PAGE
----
the only action of which it was capable
in order to ensure liberty of conscience
to the citizens of the United States. Then
as now, it rests with the U.S. citizenry
to institute into practice what the Su-
preme Court has invoked in theory.
EVERY PIECE of draft legislation since
the first in 1917 has provided for the
exemption of those who, believing in a
Supreme Being, cannot in good con-
science serve with the active military.
In the 1964 Seeger case, however, the
Supreme Court struck down belief in di-
vinity as a prerequisite for classification
as a conscitntious objector. The decision
to abandon religion as the basis of CO
classification certainly reflected the im-
partial justice to which the court is com-
mitted, for discriminatory practices are
undemocratic, whether directed against
those within or without religion. ,
As of yet, however, the Supreme Court
has not finished with the evolution of the
CO status. As far as the law is concern-
ed, any person who desires this classifica-
tion must object to all war, in any place,
at any time, for any reason. The law
says that objection to the aims or results
of a war is not grounds for refusal to
serve in the active military.- Until the
ultimate priority of the individual con-
science has been established, the Supreme
Court will be periodically confronted with
this issue, for change is today's most in-
sistent aggressor.
The evolution of the Supreme Court
toward greater concern for the protec-
tion of individual rights has been closely
paralleled and recently anticipated by
that of minority groups concerned about
the expedition of meaningful change.
This concurrent stream of thought is
eloquently illustrated in the CO contro-
versy.
Perhaps the greatest concept within
the United States' liberal democracy is
that of "majority rule-minority rights."
With the inrease of this country's in-
terests and responsibilities outside its
boundaries, the rights of the minority,
and, more especially, those of the indi-
vidual, must be as effectually protected
as they are contractually guaranteed. The
people of the United States must be con-
stantly on their guard against the loss of
these rights to international power strug-
gles or the inclination towards exped-

ience.
STUDENTS for a Democratic Society is
one example of an organization con-
cerned with securing the right of any
citizen to refuse military service be-
cause he is averse to the ideological ram-
ifications of the war. In this respect, SDS
is a foresign of what must ultimately
concern the Supreme Court.
The ideological and constitutional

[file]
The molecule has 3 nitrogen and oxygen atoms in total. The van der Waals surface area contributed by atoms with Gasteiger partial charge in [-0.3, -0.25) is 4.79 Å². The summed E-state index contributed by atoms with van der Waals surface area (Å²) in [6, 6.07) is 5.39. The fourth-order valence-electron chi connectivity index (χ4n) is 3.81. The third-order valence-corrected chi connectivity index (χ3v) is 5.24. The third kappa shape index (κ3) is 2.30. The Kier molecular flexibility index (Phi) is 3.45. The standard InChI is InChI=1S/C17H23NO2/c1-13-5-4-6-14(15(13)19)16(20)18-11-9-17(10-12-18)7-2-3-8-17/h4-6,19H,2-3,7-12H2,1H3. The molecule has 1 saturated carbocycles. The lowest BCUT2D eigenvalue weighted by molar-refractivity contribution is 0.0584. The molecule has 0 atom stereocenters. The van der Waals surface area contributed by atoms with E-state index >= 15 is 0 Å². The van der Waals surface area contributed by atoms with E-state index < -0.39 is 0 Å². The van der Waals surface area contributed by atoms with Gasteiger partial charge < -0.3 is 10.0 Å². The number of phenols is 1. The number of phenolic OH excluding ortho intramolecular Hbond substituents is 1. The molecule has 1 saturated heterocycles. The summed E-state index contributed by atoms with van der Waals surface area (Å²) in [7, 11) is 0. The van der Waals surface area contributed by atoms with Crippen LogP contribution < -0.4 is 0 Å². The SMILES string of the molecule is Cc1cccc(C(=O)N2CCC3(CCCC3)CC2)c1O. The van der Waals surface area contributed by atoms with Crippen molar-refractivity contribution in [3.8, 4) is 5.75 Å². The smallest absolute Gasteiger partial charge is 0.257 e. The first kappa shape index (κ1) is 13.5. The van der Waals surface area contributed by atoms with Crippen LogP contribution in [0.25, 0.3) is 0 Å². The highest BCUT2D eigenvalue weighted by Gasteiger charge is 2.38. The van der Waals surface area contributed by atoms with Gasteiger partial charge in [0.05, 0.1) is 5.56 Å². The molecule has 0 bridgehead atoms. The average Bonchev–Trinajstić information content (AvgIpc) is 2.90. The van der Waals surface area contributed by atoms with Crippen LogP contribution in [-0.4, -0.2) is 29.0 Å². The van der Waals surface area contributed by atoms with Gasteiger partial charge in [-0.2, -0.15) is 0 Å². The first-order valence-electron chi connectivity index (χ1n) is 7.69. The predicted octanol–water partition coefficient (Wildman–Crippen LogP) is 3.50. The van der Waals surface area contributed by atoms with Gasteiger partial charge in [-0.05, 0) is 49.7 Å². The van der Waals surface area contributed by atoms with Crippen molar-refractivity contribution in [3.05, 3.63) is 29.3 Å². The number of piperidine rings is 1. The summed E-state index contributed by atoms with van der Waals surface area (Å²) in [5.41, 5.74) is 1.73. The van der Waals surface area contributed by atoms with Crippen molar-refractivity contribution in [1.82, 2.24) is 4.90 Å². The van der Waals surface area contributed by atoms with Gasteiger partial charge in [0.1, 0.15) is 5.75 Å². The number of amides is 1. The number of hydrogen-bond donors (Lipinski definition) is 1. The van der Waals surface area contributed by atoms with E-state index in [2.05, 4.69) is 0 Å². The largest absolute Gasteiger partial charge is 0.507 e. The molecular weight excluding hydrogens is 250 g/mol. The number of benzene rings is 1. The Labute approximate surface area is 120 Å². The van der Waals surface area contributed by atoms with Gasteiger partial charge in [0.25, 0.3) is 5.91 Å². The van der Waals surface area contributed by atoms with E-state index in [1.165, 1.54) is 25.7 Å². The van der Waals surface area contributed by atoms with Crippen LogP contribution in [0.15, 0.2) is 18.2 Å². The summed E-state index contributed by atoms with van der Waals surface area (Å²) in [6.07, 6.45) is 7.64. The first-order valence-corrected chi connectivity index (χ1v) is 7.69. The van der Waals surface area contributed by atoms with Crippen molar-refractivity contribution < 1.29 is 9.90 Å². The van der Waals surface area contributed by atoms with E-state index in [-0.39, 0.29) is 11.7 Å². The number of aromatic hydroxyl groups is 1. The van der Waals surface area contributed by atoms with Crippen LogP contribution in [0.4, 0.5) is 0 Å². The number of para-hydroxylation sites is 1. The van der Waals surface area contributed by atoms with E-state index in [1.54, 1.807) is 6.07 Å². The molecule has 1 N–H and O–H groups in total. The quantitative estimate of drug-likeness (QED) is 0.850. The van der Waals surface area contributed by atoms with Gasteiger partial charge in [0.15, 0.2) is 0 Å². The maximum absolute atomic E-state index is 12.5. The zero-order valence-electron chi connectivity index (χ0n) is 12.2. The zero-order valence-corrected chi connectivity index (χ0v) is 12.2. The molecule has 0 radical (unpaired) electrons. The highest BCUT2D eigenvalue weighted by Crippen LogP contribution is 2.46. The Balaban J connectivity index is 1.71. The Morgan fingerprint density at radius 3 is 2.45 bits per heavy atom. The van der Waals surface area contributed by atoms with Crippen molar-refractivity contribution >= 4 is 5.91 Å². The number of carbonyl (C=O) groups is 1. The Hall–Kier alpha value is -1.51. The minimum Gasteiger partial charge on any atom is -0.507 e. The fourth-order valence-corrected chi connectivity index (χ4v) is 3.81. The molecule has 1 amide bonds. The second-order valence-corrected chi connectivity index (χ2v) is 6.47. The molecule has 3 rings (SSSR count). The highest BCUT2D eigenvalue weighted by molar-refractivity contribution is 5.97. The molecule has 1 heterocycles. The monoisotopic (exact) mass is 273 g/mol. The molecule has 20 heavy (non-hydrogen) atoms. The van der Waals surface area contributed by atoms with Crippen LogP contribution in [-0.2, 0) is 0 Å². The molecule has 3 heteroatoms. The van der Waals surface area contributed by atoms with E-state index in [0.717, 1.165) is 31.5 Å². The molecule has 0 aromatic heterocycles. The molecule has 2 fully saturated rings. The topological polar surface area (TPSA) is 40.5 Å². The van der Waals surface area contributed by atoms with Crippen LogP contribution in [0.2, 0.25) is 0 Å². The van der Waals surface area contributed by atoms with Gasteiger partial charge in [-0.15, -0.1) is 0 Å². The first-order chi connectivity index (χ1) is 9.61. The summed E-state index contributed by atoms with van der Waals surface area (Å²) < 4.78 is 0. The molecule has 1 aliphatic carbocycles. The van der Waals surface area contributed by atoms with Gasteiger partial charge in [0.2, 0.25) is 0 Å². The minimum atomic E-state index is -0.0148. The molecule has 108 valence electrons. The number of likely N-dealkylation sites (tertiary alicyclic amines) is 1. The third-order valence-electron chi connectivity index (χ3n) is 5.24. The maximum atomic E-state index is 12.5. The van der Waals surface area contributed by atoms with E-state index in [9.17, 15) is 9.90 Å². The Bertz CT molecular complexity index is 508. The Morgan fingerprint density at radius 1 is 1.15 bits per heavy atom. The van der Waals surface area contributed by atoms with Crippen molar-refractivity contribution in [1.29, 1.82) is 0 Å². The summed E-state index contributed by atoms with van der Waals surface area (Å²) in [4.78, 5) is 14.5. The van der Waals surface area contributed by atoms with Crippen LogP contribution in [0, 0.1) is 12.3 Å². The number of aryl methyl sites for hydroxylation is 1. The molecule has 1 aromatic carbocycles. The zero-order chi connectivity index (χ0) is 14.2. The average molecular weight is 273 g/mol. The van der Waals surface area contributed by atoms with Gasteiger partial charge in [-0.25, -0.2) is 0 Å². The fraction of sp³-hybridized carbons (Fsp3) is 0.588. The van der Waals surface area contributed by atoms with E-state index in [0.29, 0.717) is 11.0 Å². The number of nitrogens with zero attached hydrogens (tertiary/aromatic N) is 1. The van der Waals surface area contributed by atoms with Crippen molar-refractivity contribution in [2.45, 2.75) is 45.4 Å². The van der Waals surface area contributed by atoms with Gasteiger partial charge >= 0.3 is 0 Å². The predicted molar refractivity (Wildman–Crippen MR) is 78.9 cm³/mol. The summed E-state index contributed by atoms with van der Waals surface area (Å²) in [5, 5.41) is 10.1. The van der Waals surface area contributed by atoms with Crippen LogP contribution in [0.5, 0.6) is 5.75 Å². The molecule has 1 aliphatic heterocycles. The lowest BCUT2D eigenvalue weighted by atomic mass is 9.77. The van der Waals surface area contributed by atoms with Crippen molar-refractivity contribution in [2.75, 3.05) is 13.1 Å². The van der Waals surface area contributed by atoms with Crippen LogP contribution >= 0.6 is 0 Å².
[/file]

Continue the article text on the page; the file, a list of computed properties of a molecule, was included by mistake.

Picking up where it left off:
grounds for limitations on freedom of
conscience are being challenged, by politi-
cal climate, public opinion, and time.

EDITOR'S NOTE: The following
article, "Education: What Next?
Where We Stand and Where We're
Going," is reprinted by permission
of The New Republic. The author
is education editor of that maga-
zine and was also largely respon-
sible for California's Byrne Report.
(First of a Two Part Series)
By CHRISTOPHER JENCKS
THE PASSAGE last spring of
the Elementary and Second-
ary Education Act has already as-
sured the 89th Congress of a place
in the history of American educa-
tion.
This 1.3 billion dollars a year
Act established a mechanism for
siphoning potentially unlimited
amounts of federal money to
needy school districts. The Act
was drafted in such a way as to
encourageglocal districts to nar-
row the gap between rich and
poor, damp down tension between
Catholic and non-Catholic par-
ents, and bring new kinds of
teachers and new ideas about
teaching into their classrooms.
It is still too early to tell wheth-
er any of these objectives will be
reached through federal legisla-
tion. After husling the Johnson
proposals through in record time
last spring, Congress waited until
September to apropriate funds
with which to make the new laws
operative. As a result, the legisla-
tion has had almost no impact on
school programs for this year.
Nor is it easy to be optimistic even
about next year.
The new Act calls for a major
shakeup in local school systems.
Instead of designing the system
for middle-class students and
then offering a cut-rate, watered
down version of it -to the poor,
schoolmen are being asked to de-
sign a system specifically for the
poor and spend more on it than
they do on the middle classes.
Only a dunce could suppose
that the majority of local schools
will undertake this shake-up
spontaneously. They would move
only if the reformers offered them
a wel-designed plan, and if the
U.S. Office of Education made it
clear that nothing less would suf-
fice to pry loose federal funds. So
far, neither condition is being
fulfilled.
THE PROBLEM of transform-
ing poor schools is closely analo-
gous to that which confronts the

Office of Economic Opportunity
in trying to promote "commun-
ity action" against poverty. The
roots of poverty, like the roots of
slum schools, and very deep. It
would take a major social upheav-
al to eliminate either, and the
idea that such an upheaval could
be sponsored by the federal gov-
ernment is somewhat question-
able.
But at least the strategists of
the poverty program recognized
the difficulties and girded them-
selves for battle. To begin with,
they campaigned for and obtained
legislation which gave them enor-
mous power, both to stimulate and
help formulate nominally "local"
proposals, and to withhold money
when proposals failed to live up to
the standards and ideals of the